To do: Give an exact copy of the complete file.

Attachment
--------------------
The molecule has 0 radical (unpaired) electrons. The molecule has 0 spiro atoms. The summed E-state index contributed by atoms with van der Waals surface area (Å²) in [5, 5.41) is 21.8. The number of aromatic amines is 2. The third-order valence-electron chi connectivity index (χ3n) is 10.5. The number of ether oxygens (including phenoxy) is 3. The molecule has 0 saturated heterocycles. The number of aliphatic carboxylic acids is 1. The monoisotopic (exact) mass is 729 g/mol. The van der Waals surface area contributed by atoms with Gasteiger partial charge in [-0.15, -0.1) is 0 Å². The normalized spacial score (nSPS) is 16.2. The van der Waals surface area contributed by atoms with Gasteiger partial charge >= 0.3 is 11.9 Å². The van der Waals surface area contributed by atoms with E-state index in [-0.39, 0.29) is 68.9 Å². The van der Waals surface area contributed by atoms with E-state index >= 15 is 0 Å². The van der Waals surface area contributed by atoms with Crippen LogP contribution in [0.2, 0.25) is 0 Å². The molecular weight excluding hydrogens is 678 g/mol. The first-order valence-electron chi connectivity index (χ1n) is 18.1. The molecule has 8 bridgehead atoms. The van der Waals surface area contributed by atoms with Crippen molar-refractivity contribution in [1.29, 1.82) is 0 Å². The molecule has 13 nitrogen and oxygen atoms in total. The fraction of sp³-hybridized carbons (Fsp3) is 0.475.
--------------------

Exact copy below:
The molecule has 0 radical (unpaired) electrons. The molecule has 0 spiro atoms. The summed E-state index contributed by atoms with van der Waals surface area (Å²) in [5, 5.41) is 21.8. The number of aromatic amines is 2. The third-order valence-electron chi connectivity index (χ3n) is 10.5. The number of ether oxygens (including phenoxy) is 3. The molecule has 0 saturated heterocycles. The number of aliphatic carboxylic acids is 1. The monoisotopic (exact) mass is 729 g/mol. The van der Waals surface area contributed by atoms with Gasteiger partial charge in [-0.15, -0.1) is 0 Å². The normalized spacial score (nSPS) is 16.2. The van der Waals surface area contributed by atoms with Gasteiger partial charge >= 0.3 is 11.9 Å². The van der Waals surface area contributed by atoms with E-state index in [-0.39, 0.29) is 68.9 Å². The van der Waals surface area contributed by atoms with E-state index >= 15 is 0 Å². The van der Waals surface area contributed by atoms with Crippen LogP contribution in [0.2, 0.25) is 0 Å². The molecular weight excluding hydrogens is 678 g/mol. The first-order valence-electron chi connectivity index (χ1n) is 18.1. The molecule has 8 bridgehead atoms. The van der Waals surface area contributed by atoms with Crippen molar-refractivity contribution in [1.29, 1.82) is 0 Å². The molecule has 13 nitrogen and oxygen atoms in total. The fraction of sp³-hybridized carbons (Fsp3) is 0.475.